Among the myriad ways to think about art is the idea of Research and Application.
If we think about another domain, say tech stuff, there are peeps around the globe atm writing putatively kewl apps for your new iPad, at least some of which you’ll be able to buy in a few weeks or a few months.
As the name “iPad App” suggests, these are “Applications.”
Also around the globe atm are lots of peeps working on alternatives to contemporary flat-screen technology. New types of phase-transition devices, retinal projectors, etc. And peeps thinking about what networked technology, networked consciousness, networked humanity means in 2010 and what it might mean in 2020 or 2050. This work, not to generate a specific product, but to explore the domain more fully, wherever that may lead, we call “Research.”
If you look at Second Life or any of our other networked social existences here in the mid-morning of the 21st century, it’s clear that we wouldn’t be here without a whole lot of folks doing a whole lot of Research AND a whole lot of folks doing a whole lot of Application development. It’s not necessarily that one is profound and one is lame, but that both are required to move technology and/or culture forward. And of course, it doesn’t have to be 100/0 or 0/100, any given activity could occupy some hybridic state of the two.
The same is true for art. An artist like Bouguereau made very pretty paintings that were very popular with the public. Works like Victorine Meurent’s Olympia, or the oeuvre of Monet didn’t initially have the same level of “useful” application, but they were far deeper research works.
Some might think that Lady Gaga’s “edgy” videos are Research, but I’m not certain they really reconsider music or culture so much as they are rather compelling Applications. By contrast, John Cage’s 4:33 is a musical composition that very few people will ever dance to, that almost no one will put on their car stereo as they drive to the beach on Saturday morning, or the dance club on Saturday night, yet, if you’re truly willing to engage a work like 4:33 it has the potential to change everything you know about music… everything you know about culture… everything you know about yourself… everything you perceive about the world we live in. 4:33 is one of the greatest masterpieces of 20th century research, even if, for many, it might fail as an application.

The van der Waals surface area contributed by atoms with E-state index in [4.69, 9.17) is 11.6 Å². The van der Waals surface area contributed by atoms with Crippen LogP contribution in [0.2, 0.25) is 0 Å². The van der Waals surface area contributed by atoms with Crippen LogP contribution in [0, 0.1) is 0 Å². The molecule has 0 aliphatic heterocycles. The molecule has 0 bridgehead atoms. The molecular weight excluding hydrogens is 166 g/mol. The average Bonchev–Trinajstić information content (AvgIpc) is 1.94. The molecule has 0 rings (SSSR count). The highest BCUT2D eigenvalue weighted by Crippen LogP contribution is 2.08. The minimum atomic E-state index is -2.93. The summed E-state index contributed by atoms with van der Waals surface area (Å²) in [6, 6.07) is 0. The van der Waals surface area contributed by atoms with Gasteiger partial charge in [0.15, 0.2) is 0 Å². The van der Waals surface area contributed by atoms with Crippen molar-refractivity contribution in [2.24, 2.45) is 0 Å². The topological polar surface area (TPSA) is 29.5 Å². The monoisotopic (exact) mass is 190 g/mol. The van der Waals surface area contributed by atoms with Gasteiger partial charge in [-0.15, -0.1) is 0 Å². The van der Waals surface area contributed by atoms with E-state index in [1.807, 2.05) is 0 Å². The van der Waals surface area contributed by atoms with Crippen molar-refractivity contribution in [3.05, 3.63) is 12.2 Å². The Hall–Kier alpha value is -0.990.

If someone finds a pleasingly painted rectangle, pays a little or a lot of money for it, and hangs it over their living room couch – their FL couch or their SL couch, it doesn’t matter – that’s an Art Application. So are clever or even brilliant television commercials made by astute ad peeps who plunder all the postmodern theory they learned in college in order to sell commodities.
While a great piece of Art Application might receive an initial response of “that’s so pretty,” a great piece of Art Research might receive an initial response of “what the fuck is that???”
When art asks questions, when it challenges your assumptions, when it asks you to reconsider things, to look from different angles, it may not be “easy” or seem “pretty,” but it may well be performing an important research function.
In our culture we have peeps like Doctors, Social Workers, Public Policy Makers, these peeps have the daunting tasks of solving problems. You could say that the Research Artist is lucky because she isn’t tasked with “solving” anything!
The Research Artist’s job is to ask questions. To do the meta. Whether the scenario is as small as an individual spending a year in a dead-end, destructive relationship, or as large as a nation going off to war and turning a budget surplus into the largest debt in the history of life on earth, the Research Artist’s job is to ask questions and offer perspectives up front… so before we expend so much blood, sweat, and tears running hard in one direction… we ask if our true cultural goals aren’t actually 180° from there.
The Research Artist doesn’t necessarily make pretty paintings.
The Research Artist doesn’t solve problems.
The Research Artist asks questions.
It’s the most important job I can think of.